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The Henry Lab

We aim to understand how dynamic interactions between cells and their extracellular matrix mediate morphogenesis, and how disruption of cell-matrix interactions leads to disease states.

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Research

Aberrant cell-matrix interactions cause or exacerbate many musculoskeletal disorders such as myopathies, tendonitis, traumatic muscle injuries, arthritis, and sarcopenia. My lab primarily focuses on how signaling between muscle cells and their extracellular matrix mediates musculoskeletal development and homeostasis with the goal of discovering new approaches for treatment of myopathies and traumatic muscle injuries.

Our rigorous focus on mechanisms that mediate changes in the extracellular matrix led us to discover a novel cell adhesion pathway required for laminin polymerization at the myotendinous junction in vivo. We found that Nrk2b-mediated NAD+ synthesis potentiates laminin polymerization during development. We then found that activation of the Nrk2b pathway through NAD+ supplementation is sufficient to augment laminin polymerization and improve muscle structure and function in dystrophic embryos (dystroglycan-deficient zebrafish). This work was published in PLoS Biology and recommended to Faculty of 1000.

Current focuses of our lab include identifying mechanisms of the Nrk2b pathway, characterizing neuromusculoskeletal development in zebrafish models of dystroglycanopathies, and elucidating mechanisms underlying extracellular matrix changes in muscle development, aging, and disease.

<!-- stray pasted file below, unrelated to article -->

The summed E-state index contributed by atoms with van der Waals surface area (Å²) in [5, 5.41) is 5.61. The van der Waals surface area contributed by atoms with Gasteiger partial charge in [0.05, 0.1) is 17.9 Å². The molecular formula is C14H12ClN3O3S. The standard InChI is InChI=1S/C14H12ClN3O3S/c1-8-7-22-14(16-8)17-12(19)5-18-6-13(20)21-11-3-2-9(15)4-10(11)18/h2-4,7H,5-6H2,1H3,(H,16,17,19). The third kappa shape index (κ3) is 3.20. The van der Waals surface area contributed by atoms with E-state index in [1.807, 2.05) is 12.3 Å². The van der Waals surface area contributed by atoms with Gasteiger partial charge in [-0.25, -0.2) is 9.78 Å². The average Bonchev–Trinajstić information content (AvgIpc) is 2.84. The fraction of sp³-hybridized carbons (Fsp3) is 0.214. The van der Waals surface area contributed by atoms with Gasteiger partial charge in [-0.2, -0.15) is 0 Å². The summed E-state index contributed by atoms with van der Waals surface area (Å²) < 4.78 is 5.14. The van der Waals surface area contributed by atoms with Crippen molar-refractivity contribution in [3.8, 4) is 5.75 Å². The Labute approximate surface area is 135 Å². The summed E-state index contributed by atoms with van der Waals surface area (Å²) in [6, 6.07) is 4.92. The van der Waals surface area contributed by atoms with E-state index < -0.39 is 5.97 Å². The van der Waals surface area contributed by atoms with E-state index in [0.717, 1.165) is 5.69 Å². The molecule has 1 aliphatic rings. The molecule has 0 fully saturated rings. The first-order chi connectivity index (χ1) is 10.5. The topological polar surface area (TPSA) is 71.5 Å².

Latest Publications

Deleterious impacts of inactivity and beneficial impacts of neuromuscular electrical stimulation on muscle structure and function in the zebrafish model of Duchenne Muscular Dystrophy

Although it is known that inactivity is deleterious for healthy individuals, less is known about the consequences of inactivity on muscle disease. Reduced activity is frequently encouraged for individuals with congenital muscular dystrophies such as Duchenne Muscular Dystrophy (DMD). We used the zebrafish dmd mutant and a longitudinal design to elucidate the consequences of inactivity versus activity on muscle health. Inactivity worsened muscle structure and survival. We designed four neuromuscular stimulation paradigms loosely based on weight lifting regimens. Each paradigm differentially affected muscle structure, function, and survival. Only endurance neuromuscular stimulation (eNMES) improved all outcome measures. We found that eNMES (1) returns gene expression to wild-type levels, (2) increases muscle adhesion to the extracellular matrix (ECM), and (3) remodels the ECM and supports regeneration. Our data indicate that inactivity is deleterious but neuromuscular stimulation can be beneficial, suggesting that the right type of activity may benefit patients with muscle disease.

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